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Jessi experiments with catnip! See what a cat, a skunk, foxes, and a mink do when they smell catnip.

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Hi guys, welcome back to Animal Wonders!

Have you heard of catnip? You know, that stuff that makes cats go crazy? Well, I have some, and I thought it'd be fun to give some to the animals and see what they do!


Whenever you're giving something new to an animal, you should do some research to make sure that it's safe. I've already done my research, and we can talk more about that later in the video, but let's jump right to the experiment itself.

Okay, first, let's give some to Kiki the cat. She's a cat! It's catnip! This should be pretty good.

Okay, that was pretty cool. Kiki obviously enjoyed the catnip, but I wonder if any of the other animals would like it too.

Let's try Lollipop. Lollipop is a striped skunk. She doesn't belong to the cat family, so let's see what she does with catnip.

Huh. She was interested in smelling it, but she didn't have the same reaction that Kiki the cat did, kind of rubbing all over it. Let's try a different product. How about some fresh catnip? Let's see what she does with that.

That was pretty cool. She seemed more interested in that than she did the dry product, but I know Lollipop, and I know that she likes digging in dirt, so I think it was more digging in the dirt that got her interested than the actual catnip.

Alright, I'm gonna put Lollipop back to bed, and let's try another animal.

Alright, I want to see if the foxes like it. You know, foxes are most closely related to dogs, but a lot of people think they have certain cat-like qualities. So, let's see what they do when I put some catnip oil on their shelves.

So, they smelled, it, and they knew it was there, but they didn't really seem to care. So I tried some fresh catnip, and the same thing, they didn't really care. Maybe we need another obligate carnivore like cats.

Obligate carnivores are not omnivores like skunks and foxes. Obligate carnivores eat only meat.

This is Frasier, the American mink. He's an obligate carnivore just like cats, so maybe he'll have the same reaction. I'm not able to work Frasier free contact yet, so we're going to have to film through the bars, but we can still see if he reacts to the catnip.

I'm going to crush the fresh catnip between my fingers and see if he likes the smell.

So, he didn't really care about the fresh catnip. But he does really like toys, so maybe if he gets a closer interaction with the catnip, he'll have more of a reaction. This is a toy that a supporter got us from our Amazon wish list. It is filled with catnip. Let's see what he does.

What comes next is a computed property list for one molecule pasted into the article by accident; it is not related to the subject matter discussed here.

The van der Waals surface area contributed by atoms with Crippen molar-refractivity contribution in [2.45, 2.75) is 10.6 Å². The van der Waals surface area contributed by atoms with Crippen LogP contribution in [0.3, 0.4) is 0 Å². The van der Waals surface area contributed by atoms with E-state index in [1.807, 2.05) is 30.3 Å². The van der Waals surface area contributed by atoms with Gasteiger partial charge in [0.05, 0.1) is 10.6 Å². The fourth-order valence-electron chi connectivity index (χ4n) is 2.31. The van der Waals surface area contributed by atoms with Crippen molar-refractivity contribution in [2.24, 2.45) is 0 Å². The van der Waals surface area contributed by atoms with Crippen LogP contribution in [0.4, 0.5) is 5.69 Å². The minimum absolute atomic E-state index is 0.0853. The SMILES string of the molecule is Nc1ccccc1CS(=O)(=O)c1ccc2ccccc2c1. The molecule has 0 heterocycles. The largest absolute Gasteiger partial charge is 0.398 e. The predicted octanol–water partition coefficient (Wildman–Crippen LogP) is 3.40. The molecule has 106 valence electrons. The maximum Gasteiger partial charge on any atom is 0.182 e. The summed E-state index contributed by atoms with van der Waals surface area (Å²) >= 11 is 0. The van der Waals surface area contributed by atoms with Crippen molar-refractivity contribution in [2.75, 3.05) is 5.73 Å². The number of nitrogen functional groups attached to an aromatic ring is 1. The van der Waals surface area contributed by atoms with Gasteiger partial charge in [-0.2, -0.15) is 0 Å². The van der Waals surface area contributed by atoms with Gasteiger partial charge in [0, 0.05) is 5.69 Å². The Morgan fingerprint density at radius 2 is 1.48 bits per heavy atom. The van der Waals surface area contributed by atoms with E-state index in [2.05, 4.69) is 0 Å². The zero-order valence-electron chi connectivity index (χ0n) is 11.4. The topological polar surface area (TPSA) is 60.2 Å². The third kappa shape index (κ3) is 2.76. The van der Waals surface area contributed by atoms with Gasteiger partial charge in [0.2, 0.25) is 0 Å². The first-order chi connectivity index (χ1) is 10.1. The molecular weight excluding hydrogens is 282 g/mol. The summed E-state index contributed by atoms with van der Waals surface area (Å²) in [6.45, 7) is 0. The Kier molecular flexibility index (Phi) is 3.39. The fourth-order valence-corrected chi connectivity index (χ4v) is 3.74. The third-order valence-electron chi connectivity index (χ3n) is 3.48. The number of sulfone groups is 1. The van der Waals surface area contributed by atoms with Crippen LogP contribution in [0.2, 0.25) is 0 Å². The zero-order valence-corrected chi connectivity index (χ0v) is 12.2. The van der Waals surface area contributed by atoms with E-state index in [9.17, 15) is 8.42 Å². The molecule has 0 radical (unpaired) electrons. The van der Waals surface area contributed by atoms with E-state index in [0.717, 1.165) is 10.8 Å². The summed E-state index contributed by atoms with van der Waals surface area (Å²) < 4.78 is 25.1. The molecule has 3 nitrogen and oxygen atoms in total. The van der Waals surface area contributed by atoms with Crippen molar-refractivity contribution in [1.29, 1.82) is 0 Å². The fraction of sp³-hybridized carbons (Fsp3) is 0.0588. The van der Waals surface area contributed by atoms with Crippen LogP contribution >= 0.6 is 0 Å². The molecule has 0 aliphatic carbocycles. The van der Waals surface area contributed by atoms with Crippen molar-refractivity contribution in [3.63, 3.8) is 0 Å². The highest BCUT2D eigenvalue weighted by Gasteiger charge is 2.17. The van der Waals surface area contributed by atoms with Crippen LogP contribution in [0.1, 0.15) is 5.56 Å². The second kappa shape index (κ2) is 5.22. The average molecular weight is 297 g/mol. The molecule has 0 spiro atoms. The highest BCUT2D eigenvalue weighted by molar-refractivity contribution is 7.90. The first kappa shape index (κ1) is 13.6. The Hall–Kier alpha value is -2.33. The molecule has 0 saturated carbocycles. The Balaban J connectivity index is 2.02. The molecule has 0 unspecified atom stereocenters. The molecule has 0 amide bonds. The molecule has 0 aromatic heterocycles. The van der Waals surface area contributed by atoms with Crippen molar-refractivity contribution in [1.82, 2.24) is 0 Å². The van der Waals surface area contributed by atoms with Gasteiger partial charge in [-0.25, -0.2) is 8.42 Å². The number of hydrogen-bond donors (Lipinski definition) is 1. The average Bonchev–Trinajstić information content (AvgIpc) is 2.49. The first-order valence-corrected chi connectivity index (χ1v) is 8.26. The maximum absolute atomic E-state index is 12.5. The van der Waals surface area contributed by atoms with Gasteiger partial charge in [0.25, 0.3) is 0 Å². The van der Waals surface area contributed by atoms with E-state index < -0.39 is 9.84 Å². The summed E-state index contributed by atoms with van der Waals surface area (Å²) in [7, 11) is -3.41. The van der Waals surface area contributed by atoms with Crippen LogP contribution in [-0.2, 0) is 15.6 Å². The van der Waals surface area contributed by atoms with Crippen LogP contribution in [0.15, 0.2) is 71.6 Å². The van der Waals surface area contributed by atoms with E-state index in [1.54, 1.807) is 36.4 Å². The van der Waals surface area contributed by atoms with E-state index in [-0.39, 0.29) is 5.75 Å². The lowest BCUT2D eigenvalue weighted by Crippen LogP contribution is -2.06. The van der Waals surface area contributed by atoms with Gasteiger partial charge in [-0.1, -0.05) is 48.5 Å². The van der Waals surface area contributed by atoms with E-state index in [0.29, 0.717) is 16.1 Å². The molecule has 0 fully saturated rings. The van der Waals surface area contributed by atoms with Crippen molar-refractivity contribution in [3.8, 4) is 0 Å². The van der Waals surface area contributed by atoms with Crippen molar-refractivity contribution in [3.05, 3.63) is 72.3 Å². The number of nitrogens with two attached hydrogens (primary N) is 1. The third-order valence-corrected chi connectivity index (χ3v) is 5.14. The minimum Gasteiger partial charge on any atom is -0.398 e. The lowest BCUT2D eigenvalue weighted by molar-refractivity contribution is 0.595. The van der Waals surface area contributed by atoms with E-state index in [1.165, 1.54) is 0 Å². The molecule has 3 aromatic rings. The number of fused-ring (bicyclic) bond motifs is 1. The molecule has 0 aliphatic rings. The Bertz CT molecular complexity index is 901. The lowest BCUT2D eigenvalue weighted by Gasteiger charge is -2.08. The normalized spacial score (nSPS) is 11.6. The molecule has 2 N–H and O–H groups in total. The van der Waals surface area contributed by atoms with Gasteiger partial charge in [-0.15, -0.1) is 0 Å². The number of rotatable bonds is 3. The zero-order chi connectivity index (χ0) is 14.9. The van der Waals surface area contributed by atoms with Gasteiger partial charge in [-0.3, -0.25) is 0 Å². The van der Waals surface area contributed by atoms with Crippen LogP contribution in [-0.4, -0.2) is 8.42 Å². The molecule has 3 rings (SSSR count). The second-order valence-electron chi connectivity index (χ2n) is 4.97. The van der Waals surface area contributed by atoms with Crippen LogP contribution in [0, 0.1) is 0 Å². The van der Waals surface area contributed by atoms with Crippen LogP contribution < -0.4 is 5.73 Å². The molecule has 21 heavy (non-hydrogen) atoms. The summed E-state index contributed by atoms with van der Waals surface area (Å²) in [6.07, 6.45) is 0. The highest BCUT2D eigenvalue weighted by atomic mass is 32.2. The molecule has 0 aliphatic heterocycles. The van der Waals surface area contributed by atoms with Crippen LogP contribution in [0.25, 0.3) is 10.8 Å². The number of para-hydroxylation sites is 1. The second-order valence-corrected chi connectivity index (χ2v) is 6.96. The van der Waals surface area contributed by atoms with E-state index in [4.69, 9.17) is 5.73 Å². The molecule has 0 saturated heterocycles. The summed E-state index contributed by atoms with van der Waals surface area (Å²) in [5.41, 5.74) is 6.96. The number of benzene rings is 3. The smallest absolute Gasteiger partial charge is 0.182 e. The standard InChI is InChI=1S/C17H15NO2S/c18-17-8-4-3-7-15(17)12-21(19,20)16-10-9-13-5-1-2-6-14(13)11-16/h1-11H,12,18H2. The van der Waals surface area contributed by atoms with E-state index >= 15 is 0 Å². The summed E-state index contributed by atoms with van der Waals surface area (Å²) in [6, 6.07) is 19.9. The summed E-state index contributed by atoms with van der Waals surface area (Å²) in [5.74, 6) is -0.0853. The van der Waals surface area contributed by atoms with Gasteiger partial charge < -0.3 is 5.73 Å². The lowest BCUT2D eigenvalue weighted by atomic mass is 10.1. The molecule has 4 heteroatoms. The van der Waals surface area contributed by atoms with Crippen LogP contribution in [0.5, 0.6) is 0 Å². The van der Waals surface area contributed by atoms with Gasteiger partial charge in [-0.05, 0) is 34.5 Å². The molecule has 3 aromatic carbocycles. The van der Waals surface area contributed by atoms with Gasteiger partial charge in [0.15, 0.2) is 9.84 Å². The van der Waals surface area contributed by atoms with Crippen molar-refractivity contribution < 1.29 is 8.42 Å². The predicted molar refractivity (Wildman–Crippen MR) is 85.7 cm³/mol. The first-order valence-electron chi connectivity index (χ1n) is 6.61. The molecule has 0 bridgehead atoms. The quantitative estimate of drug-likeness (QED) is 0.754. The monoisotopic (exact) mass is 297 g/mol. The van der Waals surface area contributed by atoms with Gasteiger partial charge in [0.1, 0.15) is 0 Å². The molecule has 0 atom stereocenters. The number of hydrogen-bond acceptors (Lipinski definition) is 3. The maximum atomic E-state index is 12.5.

Alright, so he obviously loved that toy, but I don't think he was actually reacting to the catnip. I think he was just biting into it because it felt really good to bite into something like that.

You can see that he liked his other toy just as much, so I don't think he's reacting to the catnip at all.

So, what does this mean? Let's take a closer look at catnip. What is catnip? Why do cats react to it the way they do? And why don't other animals react the same way?

Catnip is the common name for Nepeta cataria. It's native to Europe, parts of Asia and Africa, and is part of the mint group. The minty smell attracts and affects cats due to a chemical called nepetalactone.

Interestingly, not every cat reacts to it. About seventy to eighty percent of them exhibit the odd behavior.

Scientists don't know exactly why they react to it, but they have done specific studies to see what is going on. The nepetalactone chemical enters the cats nasal passage and seems to bind to protein receptors that stimulate sensory neurons. The sensory neurons then create a response from the neurons in the olfactory bulb. This response is projected to two parts of the brain: the amygdala and the hypothalamus, which control the cat's emotions and mating behavior.

So, basically, scientists think that catnip is acting as a sort of artificial pheromone, triggering behaviors seen in female cats when they're in heat.

So, no wonder it doesn't work for other animals! They don't have the same pheromones that felines do.

However, some studies have shown that catnip has sedative qualities in other animals like dogs and humans. If studied further, I wonder what else it might do.

I hope you enjoyed out catnip adventure! If you'd like to go on an adventure with me every week, subscribe to our YouTube channel Animal Wonders Montana. If you have any questions, leave them in the comments below. And, if you'd like to follow my adventures with the animals throughout the week, you can follow me on Snapchat. I'm Jessikcas. See ya next week!

First question comes from tay-gen or tee-gen Tommila, "What is the best treat for my brand new sun conure? Which treat is the healthiest and do you think Mango will love it?"